Upon this he was admitted into their public councils, where though, with regard to other matters, he professed to submit to the judgment of the old inhabitants of Gabii, to whom they were better known, yet he every now and then advised them to renew the war; to that he pretended to a superior knowledge, because he was well acquainted with the strength of both nations, and knew that the king’s pride was decidedly become hateful to his subjects, which not even his own children could now endure. As he thus by degrees stirred up the nobles of the Gabians to renew the war, went himself with the most active of their youth on plundering parties and expeditions, and ill-grounded credit was attached to all his words and actions, framed as they were for deception, he is at length chosen general-in-chief in the war. There when, the people being still ignorant of what was really going on, several skirmishes with the Romans took place, wherein the Gabians generally had the advantage, then all the Gabians, from the highest to the lowest, were firmly persuaded, that Sextus Tarquinius had been sent to them as their general, by the special favour of the gods. By his exposing himself to fatigues and dangers, and by his generosity in dividing the plunder, he was so beloved by the soldiers, that Tarquin the father had not greater power at Rome than the son at Gabii. When he saw he had got sufficient strength collected to support him in any under[Pg 71]taking, he sent one of his confidants to Rome to ask his father what he wished him to do, seeing the gods had granted him the sole management of all affairs at Gabii. To this courier no answer by word of mouth was given, because, I suppose, he appeared of questionable fidelity. The king going into a garden of the palace, as it were to consider of the matter, followed by his son’s messenger; walking there for some time in silence, he is said to have struck off the heads of the tallest poppies with his staff. The messenger, wearied with demanding and waiting for an answer, returned to Gabii as if without having accomplished his object, and told what he had said himself, and what he had observed, adding, “that Tarquin, either through passion, aversion to him, or his innate pride, had not spoke a word.” As soon as it became evident to Sextus what his father wished, and what conduct he recommended by those silent intimations, he put to death the most eminent men of the city, accusing some of them to the people, and others who were exposed by their own unpopularity. Many were executed publicly, and some, against whom an impeachment was likely to prove less specious, were secretly assassinated. Means of escape were to some allowed, and others were banished, and their estates, as well as the estates of those who were put to death, publicly distributed. By the sweets of corruption, plunder, and private advantage resulting from these distributions, the sense of the public calamities became extinguished in them, till the state of Gabii, destitute of counsel and assistance, was delivered without a struggle into the hands of the Roman king.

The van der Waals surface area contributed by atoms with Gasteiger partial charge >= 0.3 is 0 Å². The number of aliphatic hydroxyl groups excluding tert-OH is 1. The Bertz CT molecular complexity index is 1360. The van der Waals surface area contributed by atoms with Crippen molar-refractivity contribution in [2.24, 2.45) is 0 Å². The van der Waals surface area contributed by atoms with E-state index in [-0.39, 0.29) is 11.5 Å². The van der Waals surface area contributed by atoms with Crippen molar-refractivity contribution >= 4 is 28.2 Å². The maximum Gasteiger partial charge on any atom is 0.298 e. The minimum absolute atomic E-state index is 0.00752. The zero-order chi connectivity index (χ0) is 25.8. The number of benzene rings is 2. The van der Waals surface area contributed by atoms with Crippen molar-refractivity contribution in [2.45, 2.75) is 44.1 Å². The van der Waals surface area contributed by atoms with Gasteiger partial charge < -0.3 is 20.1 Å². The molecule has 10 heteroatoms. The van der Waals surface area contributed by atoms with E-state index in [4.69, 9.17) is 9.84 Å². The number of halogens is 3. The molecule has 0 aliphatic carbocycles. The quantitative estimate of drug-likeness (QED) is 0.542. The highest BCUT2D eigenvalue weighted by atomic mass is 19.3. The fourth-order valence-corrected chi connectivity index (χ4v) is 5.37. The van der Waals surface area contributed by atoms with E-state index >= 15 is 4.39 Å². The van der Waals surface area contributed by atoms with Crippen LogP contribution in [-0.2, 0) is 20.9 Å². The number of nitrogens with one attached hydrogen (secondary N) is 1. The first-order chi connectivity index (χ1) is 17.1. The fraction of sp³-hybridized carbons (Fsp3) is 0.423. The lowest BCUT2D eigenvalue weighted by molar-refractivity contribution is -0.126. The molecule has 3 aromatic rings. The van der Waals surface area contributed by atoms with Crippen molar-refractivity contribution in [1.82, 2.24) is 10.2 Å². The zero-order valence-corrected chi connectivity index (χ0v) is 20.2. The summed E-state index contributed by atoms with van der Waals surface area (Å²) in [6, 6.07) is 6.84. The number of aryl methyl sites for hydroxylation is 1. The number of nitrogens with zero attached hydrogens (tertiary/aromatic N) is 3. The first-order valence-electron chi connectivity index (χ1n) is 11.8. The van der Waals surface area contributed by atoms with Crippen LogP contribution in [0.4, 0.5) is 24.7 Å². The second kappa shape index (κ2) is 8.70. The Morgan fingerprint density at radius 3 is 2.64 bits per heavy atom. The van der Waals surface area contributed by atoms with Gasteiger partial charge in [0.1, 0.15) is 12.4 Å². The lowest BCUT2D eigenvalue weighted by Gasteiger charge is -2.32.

The complete text of The History of Rome